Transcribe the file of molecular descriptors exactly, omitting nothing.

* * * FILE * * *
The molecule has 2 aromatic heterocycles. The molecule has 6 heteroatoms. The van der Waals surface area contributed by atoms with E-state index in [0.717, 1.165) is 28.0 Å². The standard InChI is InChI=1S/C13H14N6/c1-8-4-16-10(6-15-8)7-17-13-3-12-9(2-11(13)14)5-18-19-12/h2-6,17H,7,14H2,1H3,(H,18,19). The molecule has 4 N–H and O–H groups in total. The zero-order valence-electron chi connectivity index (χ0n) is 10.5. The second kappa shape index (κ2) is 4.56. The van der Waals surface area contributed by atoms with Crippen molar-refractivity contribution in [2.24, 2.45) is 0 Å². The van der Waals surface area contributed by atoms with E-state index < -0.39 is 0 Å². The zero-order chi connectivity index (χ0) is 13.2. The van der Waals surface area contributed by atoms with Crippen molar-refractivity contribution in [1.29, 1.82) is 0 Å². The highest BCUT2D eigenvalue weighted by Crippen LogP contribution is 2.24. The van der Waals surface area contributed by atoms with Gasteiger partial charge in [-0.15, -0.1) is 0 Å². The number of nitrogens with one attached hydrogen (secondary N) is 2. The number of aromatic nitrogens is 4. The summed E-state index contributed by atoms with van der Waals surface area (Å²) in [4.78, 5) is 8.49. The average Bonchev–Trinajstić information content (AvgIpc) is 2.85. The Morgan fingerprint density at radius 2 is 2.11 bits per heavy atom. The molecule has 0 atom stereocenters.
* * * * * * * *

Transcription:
The molecule has 2 aromatic heterocycles. The molecule has 6 heteroatoms. The van der Waals surface area contributed by atoms with E-state index in [0.717, 1.165) is 28.0 Å². The standard InChI is InChI=1S/C13H14N6/c1-8-4-16-10(6-15-8)7-17-13-3-12-9(2-11(13)14)5-18-19-12/h2-6,17H,7,14H2,1H3,(H,18,19). The molecule has 4 N–H and O–H groups in total. The zero-order valence-electron chi connectivity index (χ0n) is 10.5. The second kappa shape index (κ2) is 4.56. The van der Waals surface area contributed by atoms with Crippen molar-refractivity contribution in [2.24, 2.45) is 0 Å². The van der Waals surface area contributed by atoms with E-state index < -0.39 is 0 Å². The zero-order chi connectivity index (χ0) is 13.2. The van der Waals surface area contributed by atoms with Crippen molar-refractivity contribution in [1.29, 1.82) is 0 Å². The highest BCUT2D eigenvalue weighted by Crippen LogP contribution is 2.24. The van der Waals surface area contributed by atoms with Gasteiger partial charge in [-0.15, -0.1) is 0 Å². The number of nitrogens with one attached hydrogen (secondary N) is 2. The number of aromatic nitrogens is 4. The summed E-state index contributed by atoms with van der Waals surface area (Å²) in [4.78, 5) is 8.49. The average Bonchev–Trinajstić information content (AvgIpc) is 2.85. The Morgan fingerprint density at radius 2 is 2.11 bits per heavy atom. The molecule has 0 atom stereocenters.